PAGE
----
104	will not be included in the mainline until around 2011), and be based
105	on a recognized standard and/or have been subjected to appropriate
106	peer review.
107	
108	Also check for any RFCs which may relate to the use of specific algorithms,
109	as well as general application notes such as RFC2451 ("The ESP CBC-Mode
110	Cipher Algorithms").
111	
112	It's a good idea to avoid using lots of macros and use inlined functions
113	instead, as gcc does a good job with inlining, while excessive use of
114	macros can cause compilation problems on some platforms.
115	
116	Also check the TODO list at the web site listed below to see what people
117	might already be working on.
118	
119	
120	BUGS
121	
122	Send bug reports to:
123	linux-crypto@vger.kernel.org
124	Cc: Herbert Xu <herbert@gondor.apana.org.au>,
125	    David S. Miller <davem@redhat.com>
126	
127	
128	FURTHER INFORMATION
129	
130	For further patches and various updates, including the current TODO
131	list, see:
132	http://gondor.apana.org.au/~herbert/crypto/
133	
134	
135	AUTHORS
136	
137	James Morris
138	David S. Miller
139	Herbert Xu
140	
141	
142	CREDITS
143	
144	The following people provided invaluable feedback during the development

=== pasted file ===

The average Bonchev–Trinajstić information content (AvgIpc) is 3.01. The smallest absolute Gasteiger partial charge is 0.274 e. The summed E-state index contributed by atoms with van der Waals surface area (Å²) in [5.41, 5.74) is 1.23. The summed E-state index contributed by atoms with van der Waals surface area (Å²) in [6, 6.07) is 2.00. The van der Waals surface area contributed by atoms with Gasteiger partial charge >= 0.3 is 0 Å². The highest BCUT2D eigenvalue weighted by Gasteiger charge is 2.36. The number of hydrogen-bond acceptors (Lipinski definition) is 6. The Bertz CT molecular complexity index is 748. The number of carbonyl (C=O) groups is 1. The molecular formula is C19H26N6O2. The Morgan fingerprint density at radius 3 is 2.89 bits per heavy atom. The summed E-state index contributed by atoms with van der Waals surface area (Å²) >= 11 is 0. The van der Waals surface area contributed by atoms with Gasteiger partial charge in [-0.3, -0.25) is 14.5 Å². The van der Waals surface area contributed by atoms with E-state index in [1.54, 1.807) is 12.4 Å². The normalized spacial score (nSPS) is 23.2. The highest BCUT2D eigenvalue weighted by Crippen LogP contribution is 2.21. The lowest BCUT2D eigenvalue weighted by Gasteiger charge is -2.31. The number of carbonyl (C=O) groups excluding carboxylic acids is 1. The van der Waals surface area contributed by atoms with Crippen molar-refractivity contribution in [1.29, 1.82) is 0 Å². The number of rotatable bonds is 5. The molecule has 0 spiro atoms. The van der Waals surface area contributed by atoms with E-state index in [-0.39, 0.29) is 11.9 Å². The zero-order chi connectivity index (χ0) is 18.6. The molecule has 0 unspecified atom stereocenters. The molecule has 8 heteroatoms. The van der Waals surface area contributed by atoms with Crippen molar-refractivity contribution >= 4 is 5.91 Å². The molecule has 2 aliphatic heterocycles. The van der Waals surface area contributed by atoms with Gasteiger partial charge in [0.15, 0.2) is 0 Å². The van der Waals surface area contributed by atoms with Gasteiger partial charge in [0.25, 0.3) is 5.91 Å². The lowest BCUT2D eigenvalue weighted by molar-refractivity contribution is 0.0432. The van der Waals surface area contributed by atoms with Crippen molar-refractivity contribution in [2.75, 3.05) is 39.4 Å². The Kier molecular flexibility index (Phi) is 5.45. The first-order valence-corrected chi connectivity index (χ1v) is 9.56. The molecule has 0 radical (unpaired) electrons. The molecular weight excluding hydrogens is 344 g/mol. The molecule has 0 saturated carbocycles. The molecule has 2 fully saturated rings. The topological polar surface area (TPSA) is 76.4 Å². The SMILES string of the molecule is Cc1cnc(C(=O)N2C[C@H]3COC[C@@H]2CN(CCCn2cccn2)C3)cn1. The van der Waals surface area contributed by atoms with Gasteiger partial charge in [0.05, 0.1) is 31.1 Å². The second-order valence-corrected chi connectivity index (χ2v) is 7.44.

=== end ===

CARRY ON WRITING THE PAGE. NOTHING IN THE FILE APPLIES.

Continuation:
145	of the API:
146	
147	  Alexey Kuznetzov
148	  Rusty Russell
149	  Herbert Valerio Riedel
150	  Jeff Garzik
151	  Michael Richardson
152	  Andrew Morton
153	  Ingo Oeser
154	  Christoph Hellwig
155	
156	Portions of this API were derived from the following projects:
157	  
158	  Kerneli Cryptoapi (http://www.kerneli.org/)
159	    Alexander Kjeldaas
160	    Herbert Valerio Riedel
161	    Kyle McMartin
162	    Jean-Luc Cooke
163	    David Bryson
164	    Clemens Fruhwirth
165	    Tobias Ringstrom
166	    Harald Welte
167	
168	and;
169	  
170	  Nettle (http://www.lysator.liu.se/~nisse/nettle/)
171	    Niels Möller
172	
173	Original developers of the crypto algorithms:
174	
175	  Dana L. How (DES)